The Tavern Cook,
Eighteenth century dining through
the recipes of Richard Briggs.
Coming late Spring 2023!
In 1788 Richard Briggs, cook at the Globe Tavern, published his only work, The English Art of Cookery.
My big introduction to Georgian kitchens was being given the opportunity to be part of the team that researched, interpreted, and eventually recreated the Royal kitchens at Kew Palace.
A set of kitchens that used to cook for the Royal household from the 1730s up to 1818. This two-year project gave me a taste for the food of the 18th century and whilst searching for cookery books written over this time, I was given a copy of, “The English Art of Cookery", by Richard Briggs, cook at the Globe Tavern, the White Hart tavern and lately the Temple Coffee shop.
I said that I was immediately intrigued, why? I have spent over 25 years looking at early cookery books and they tend to be written by people who cook for the top 1% of people, the Royals and the very wealthy.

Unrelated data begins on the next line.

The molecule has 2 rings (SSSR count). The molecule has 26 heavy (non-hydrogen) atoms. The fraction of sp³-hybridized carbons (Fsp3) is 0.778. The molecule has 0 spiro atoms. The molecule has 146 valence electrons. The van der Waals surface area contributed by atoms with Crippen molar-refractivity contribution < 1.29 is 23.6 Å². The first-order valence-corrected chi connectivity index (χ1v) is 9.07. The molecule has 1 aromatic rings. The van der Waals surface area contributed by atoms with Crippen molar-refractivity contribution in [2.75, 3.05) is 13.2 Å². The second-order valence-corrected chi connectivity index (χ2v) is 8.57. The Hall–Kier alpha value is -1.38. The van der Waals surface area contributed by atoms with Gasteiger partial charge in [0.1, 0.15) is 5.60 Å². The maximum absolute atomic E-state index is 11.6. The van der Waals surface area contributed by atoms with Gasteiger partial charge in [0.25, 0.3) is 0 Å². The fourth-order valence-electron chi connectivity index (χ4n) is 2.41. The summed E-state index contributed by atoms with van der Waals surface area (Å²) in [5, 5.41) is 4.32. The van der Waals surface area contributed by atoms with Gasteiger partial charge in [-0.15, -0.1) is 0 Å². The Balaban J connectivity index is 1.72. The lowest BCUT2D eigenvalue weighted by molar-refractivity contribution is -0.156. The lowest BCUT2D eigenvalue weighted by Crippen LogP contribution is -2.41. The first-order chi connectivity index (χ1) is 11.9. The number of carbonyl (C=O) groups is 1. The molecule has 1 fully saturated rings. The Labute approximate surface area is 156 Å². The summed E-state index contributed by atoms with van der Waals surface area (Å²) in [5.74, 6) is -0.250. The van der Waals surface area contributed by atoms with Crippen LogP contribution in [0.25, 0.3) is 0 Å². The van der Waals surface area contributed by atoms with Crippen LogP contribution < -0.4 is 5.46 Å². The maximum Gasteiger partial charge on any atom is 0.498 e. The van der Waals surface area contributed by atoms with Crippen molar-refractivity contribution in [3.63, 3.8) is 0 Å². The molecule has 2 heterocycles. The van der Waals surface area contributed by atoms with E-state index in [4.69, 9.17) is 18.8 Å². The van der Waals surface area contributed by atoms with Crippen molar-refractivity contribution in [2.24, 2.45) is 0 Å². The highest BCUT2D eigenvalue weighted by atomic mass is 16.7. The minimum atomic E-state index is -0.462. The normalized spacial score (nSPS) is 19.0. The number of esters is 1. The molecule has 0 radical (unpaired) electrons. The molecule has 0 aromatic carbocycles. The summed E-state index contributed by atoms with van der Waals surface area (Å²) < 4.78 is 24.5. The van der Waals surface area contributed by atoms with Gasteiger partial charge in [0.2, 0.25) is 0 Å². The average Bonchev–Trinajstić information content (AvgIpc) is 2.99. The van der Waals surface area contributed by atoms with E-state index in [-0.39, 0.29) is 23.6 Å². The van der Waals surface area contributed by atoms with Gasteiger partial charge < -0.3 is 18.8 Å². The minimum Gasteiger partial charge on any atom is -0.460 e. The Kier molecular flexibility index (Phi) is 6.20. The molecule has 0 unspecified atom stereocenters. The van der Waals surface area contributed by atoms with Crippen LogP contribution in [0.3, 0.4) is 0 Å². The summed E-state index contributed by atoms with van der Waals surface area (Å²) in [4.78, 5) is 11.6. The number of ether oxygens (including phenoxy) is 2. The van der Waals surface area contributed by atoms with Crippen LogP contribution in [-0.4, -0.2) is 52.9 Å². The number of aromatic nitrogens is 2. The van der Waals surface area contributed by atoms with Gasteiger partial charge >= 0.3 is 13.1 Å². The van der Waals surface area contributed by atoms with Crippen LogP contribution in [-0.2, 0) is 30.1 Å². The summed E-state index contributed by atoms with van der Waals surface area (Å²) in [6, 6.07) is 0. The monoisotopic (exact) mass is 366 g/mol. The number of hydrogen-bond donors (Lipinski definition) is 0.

They are Noble cookbooks describing the food of the very rich. Rarely are they detailing the food of more ordinary people. Briggs does not cook for the ordinary people, but he does not work in a Noble household, nor does he ever suggest that he has.
He is a tavern cook. His recipes are not simple, they are ‘fine dining’ of the time, but they are a step down from the laden tables of the Stately homes. He has a whole chapter on omelettes!
His recipes do not require a huge roasting range or mammoth cauldrons. Much of his cookery can be done on a stove top, or in a fairly small domestic oven.
Put simply, you can try it!